MOLA data would be nice to have, as would Lat. and Long. of the crater. THEMIS passes should indicate if any recent heat was there. So many questions, so little data.

Need more input,,, yet it remains a very intriguing picture.
Great comments about the potentials and possibilities of how this water may have come to the surface.
"It's not what you know, or don't know, but what you know that isn't so that will hurt you." Will Rodgers 1938

Zygote from Mars
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Water Ice in a Martian Crater

Post by Zygote from Mars » Sat Jul 23, 2005 3:36 am

Go to Astronomy Picture of the Day 2001 June 28 :wink:

craterchains
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Post by craterchains » Sat Jul 23, 2005 1:55 pm

To Zygote;
My question is, why should I go to Astronomy Picture of the Day 2001 June 28?

There is no relevant data to the icy crater there.

Now IF we had the Lat and long of the icy crater we could possibly find out more information about the area. But, alas, we don't.
"It's not what you know, or don't know, but what you know that isn't so that will hurt you." Will Rodgers 1938

Zygote from Mars
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Water on Mars - The Topography of Mars

Post by Zygote from Mars » Sun Jul 24, 2005 3:06 am

There is a large crater at about 70' in the upper center of this image ( http://antwrp.gsfc.nasa.gov/apod/ap010628.html ). I believe that is the crater in question. Click on that crater to zoom in. :wink:

burzum
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Re: Water on mars

Post by burzum » Sun Jul 24, 2005 8:28 am

William Hartmann wrote an excellent book, The Traveler's Guide to Mars, that goes over many theories on how Mars aquired and lost its water. This book was written prior to the Mars Exploration Rover mission, but its conclusions are still relevant. Hartmann and other planetary scientists deduced correctly from various satellite photos that Mars was once a water covered planet, and that water was responsible for many surface features, some more recent than you might expect.

A quick summary is that Mars, like the Earth aquired water either from volcanism, comets, or both. Mars lost its water due to the fact that its planetary magnetic field failed about a billion years after the planet formed. Unlike Earth which is protected from the solar wind by our planetary magnetic field, the solar wind was able to slowly strip away the atmosphere on Mars. As more of the atmosphere was stripped away, the atmospheric pressure dropped. This caused two things to occur: the greenhouse effect on Mars ceased to function causing the planet to cool down, and water either evaporated or sublimed into the atmophere where it was eventually stripped away. This is what has created the dead planet we see today.

The reason for the failure of the planetary magnetic field is uncertain, but it probably relates to the surface to volume ratio of Mars. Having a greater surface to volume ratio, Mars cooled down from its initially hot primordial matter. This eventually caused part or all of an iron core to solidify which stopped the magneto effect creating the planetary magnetic field. The reason this hasn't happened on Earth is that we have a balance between the lesser cooling due to the surface to volume ratio of our planet and the very small heat generation rate due to very small quanties of natural radioactive isotopes decaying thoughout the volume of our planet. In addition, the crust and the atmophere provide a very good layer of insulation.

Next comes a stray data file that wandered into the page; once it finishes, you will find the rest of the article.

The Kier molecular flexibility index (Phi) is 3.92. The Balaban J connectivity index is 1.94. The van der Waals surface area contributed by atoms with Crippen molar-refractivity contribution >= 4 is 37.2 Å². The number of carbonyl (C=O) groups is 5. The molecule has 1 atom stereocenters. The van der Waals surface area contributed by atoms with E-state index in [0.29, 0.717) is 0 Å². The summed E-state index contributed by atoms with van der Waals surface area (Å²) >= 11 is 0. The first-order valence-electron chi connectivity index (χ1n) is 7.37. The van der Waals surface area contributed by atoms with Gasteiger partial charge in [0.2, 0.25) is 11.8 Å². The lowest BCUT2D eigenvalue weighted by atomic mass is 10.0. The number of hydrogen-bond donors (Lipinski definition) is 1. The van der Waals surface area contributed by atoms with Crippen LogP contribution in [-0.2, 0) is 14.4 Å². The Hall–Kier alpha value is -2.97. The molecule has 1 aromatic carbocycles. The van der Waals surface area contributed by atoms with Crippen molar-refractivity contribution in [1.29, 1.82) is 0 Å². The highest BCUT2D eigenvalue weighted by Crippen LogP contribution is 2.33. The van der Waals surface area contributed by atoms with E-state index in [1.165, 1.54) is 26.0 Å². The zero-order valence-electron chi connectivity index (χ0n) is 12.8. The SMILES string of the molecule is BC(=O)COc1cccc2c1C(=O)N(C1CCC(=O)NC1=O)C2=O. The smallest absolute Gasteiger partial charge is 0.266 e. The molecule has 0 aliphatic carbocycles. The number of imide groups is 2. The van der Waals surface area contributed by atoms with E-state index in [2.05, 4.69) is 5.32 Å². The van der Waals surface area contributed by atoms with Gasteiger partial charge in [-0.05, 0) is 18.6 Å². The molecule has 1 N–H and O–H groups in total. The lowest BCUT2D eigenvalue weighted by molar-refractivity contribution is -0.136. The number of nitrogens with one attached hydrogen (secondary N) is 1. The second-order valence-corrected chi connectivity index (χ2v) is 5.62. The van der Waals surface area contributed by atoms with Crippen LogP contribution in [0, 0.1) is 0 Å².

Hope this helps. I hope you check out Hartmann's book if only for the beautiful pictures.

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Post by S. Bilderback » Mon Jul 25, 2005 12:37 pm

To Nedkelly's question about larger pools covered with dust:

Look at APOD Feb 28 2005 and see what you think.

http://antwrp.gsfc.nasa.gov/apod/ap050228.html

makc
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Post by makc » Mon Jul 25, 2005 1:59 pm

to Zigota, perhaps once you clicked it to zoom, you could then copy address from address bar and copy here? Like http://ltpwww.gsfc.nasa.gov/tharsis/Mar ... 50_60.html or something.

Bad Buoys
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Post by Bad Buoys » Mon Jul 25, 2005 7:04 pm

Cool image with great detail.
Gotta add it to my favorites as Martian Terrain under "TOOLS"

But what is this face doing in the rim of this crater? Corporate advertising?
http://ltpwww.gsfc.nasa.gov/tharsis/Mar ... 60_70.html

The aforementioned 2005 Ferbruary 28 caption indicates past, huge oceans.

So if water based life ever developed on Mars; then wouldn't evidence of the last evolutions of any such life, no matter where it originated, expect to be found at the deepest points, in or around that last remaining water pools?

makc
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Post by makc » Tue Jul 26, 2005 6:31 am